Shahnaz Wazir Ali of the ruling Pakistan Peoples Party (PPP) also referred to the standpoint of her party’s government and said that the sentence is likely to change.  “I think it (the death sentence) will be changed during the likely debate in the standing committee,” she said.

Justifying the proposal, she said that several people were of the view that there should be severe punishment for such heinous crimes. She added that, until recently, there was no punishment at all for the crimes and the proposal was intended as a deterrent to curb the growing number of acid throwing cases.

Shahnaz Wazir Ali

“We will try our level best to have the bill approved in the next session of the National Assembly,” said Wazir Ali.

However, MNA Riaz Fatiana was not upbeat about the fate of the bill, citing the approaching end of term for the incumbent National Assembly and the lengthy process every bill goes through before being passed.

Responding to a question regarding punishment of the crime, Fatiana also said he was opposed to awarding the death penalty in acid or burn crimes.

“How many people do you want to hang?” he questioned, referring to existing laws according to which crimes under anti-narcotics or robbery are tantamount to a death sentence. He also highlighted another piece of legislation on the subject and said the maximum punishment for the offence is 14-year imprisonment and the same should apply to this bill. Responding to a question on the moratorium on of death penalty by the PPP government, he said: “The president has neither pardoned those who have been awarded the death penalty nor has he implemented the sentence.”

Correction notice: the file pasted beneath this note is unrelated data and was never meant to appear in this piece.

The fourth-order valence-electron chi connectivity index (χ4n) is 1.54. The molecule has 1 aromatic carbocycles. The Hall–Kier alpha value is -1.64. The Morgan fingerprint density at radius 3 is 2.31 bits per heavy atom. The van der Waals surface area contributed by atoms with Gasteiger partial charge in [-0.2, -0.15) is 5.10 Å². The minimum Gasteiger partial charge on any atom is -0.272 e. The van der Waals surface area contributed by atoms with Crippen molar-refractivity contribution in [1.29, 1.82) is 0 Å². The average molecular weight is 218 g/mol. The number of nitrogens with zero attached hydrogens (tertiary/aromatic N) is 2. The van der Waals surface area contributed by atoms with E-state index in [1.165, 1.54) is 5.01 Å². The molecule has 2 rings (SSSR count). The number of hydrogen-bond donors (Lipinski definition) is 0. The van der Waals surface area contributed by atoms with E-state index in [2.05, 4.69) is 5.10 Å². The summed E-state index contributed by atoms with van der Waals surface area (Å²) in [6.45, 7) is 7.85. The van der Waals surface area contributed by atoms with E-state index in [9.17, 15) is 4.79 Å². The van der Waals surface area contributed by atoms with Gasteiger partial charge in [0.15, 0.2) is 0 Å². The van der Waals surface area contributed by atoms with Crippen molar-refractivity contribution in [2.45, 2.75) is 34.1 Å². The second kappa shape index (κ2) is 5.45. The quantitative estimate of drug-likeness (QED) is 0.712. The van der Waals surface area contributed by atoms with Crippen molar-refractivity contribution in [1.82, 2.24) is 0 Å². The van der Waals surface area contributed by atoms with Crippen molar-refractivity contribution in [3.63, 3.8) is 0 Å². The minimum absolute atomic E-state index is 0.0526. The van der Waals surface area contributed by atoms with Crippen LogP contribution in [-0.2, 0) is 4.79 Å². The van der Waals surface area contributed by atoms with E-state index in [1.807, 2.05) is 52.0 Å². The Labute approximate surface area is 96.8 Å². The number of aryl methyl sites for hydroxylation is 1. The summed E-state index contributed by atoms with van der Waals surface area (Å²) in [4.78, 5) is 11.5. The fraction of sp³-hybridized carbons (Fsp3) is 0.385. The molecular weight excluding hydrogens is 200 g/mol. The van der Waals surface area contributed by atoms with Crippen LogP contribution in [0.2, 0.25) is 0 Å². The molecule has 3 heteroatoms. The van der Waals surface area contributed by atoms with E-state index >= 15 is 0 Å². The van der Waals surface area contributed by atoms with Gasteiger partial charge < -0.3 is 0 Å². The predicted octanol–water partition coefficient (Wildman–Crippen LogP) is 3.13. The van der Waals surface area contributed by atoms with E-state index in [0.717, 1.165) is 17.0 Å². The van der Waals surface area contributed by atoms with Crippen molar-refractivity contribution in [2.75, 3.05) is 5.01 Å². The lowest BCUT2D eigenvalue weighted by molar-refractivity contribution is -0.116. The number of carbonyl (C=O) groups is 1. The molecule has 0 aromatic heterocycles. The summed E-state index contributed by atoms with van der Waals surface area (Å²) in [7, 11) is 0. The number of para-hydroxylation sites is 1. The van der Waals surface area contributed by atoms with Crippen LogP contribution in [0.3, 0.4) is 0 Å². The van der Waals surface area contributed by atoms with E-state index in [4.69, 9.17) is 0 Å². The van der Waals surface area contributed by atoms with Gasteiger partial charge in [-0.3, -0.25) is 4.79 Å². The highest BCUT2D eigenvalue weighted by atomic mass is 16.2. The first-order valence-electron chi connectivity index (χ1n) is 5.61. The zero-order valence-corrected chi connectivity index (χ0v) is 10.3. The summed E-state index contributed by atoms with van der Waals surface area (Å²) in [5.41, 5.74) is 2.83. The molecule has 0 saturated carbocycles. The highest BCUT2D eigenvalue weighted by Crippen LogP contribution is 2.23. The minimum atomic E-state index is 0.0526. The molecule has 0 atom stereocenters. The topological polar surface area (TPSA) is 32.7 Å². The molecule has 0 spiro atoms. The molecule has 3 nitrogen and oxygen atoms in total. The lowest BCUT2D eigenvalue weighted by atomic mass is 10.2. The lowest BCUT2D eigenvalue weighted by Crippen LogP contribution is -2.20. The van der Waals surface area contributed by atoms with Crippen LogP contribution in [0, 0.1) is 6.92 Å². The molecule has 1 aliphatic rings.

The bill was jointly introduced by four members of the  PPP Yasmeen Rehman, Shahnaz Wazir Ali, Dr Nafisa Shah and Dr Azra Fazal Pechuho, three members from Pakistan Muslim League-Quaid, Dr Attiya Inaatullah, Riaz Fatyana and Humayun Saifullah Khan, and one member from the Muttahida Quami Movement Khush Bakht Shujaat.

Moved by Dr Attiya Inayatullah, the 35-clause bill provides guidelines for investigation, protection of witnesses, establishment of the acid and burn crime monitoring board as well as its responsibilities.

Published in The Express Tribune, December 23rd, 2012.

Comprehensive Acid And Burn Legislation Status

December 19th, 2012

POSITION PAPER: ACID AND BURN LEGISLATION IN PAKISTAN